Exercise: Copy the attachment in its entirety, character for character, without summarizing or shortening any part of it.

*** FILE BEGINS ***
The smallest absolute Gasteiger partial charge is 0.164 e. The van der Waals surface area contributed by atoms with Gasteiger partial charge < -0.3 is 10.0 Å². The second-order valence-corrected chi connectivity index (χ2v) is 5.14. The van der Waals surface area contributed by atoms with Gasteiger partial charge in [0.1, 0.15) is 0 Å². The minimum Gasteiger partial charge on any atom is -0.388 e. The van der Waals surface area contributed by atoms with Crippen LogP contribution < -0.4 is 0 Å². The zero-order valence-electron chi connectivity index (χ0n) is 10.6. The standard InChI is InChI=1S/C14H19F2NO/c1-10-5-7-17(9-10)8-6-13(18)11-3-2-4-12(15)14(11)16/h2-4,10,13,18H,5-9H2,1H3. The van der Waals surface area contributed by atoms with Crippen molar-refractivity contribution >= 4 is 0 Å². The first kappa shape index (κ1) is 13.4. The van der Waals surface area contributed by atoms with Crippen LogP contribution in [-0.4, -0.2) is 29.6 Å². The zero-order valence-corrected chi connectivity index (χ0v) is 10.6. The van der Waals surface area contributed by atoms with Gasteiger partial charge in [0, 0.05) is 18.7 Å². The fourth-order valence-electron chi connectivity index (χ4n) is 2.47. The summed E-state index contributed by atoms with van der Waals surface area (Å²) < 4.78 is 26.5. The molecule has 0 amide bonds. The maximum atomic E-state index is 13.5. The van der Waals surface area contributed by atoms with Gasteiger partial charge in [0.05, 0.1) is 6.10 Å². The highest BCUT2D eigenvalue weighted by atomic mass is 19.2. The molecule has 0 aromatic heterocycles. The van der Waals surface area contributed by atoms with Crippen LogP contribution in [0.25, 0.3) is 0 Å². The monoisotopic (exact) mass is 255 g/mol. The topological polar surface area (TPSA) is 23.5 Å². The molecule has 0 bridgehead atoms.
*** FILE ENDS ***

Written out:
The smallest absolute Gasteiger partial charge is 0.164 e. The van der Waals surface area contributed by atoms with Gasteiger partial charge < -0.3 is 10.0 Å². The second-order valence-corrected chi connectivity index (χ2v) is 5.14. The van der Waals surface area contributed by atoms with Gasteiger partial charge in [0.1, 0.15) is 0 Å². The minimum Gasteiger partial charge on any atom is -0.388 e. The van der Waals surface area contributed by atoms with Crippen LogP contribution < -0.4 is 0 Å². The zero-order valence-electron chi connectivity index (χ0n) is 10.6. The standard InChI is InChI=1S/C14H19F2NO/c1-10-5-7-17(9-10)8-6-13(18)11-3-2-4-12(15)14(11)16/h2-4,10,13,18H,5-9H2,1H3. The van der Waals surface area contributed by atoms with Crippen molar-refractivity contribution >= 4 is 0 Å². The first kappa shape index (κ1) is 13.4. The van der Waals surface area contributed by atoms with Crippen LogP contribution in [-0.4, -0.2) is 29.6 Å². The zero-order valence-corrected chi connectivity index (χ0v) is 10.6. The van der Waals surface area contributed by atoms with Gasteiger partial charge in [0, 0.05) is 18.7 Å². The fourth-order valence-electron chi connectivity index (χ4n) is 2.47. The summed E-state index contributed by atoms with van der Waals surface area (Å²) < 4.78 is 26.5. The molecule has 0 amide bonds. The maximum atomic E-state index is 13.5. The van der Waals surface area contributed by atoms with Gasteiger partial charge in [0.05, 0.1) is 6.10 Å². The highest BCUT2D eigenvalue weighted by atomic mass is 19.2. The molecule has 0 aromatic heterocycles. The van der Waals surface area contributed by atoms with Crippen LogP contribution in [0.25, 0.3) is 0 Å². The monoisotopic (exact) mass is 255 g/mol. The topological polar surface area (TPSA) is 23.5 Å². The molecule has 0 bridgehead atoms.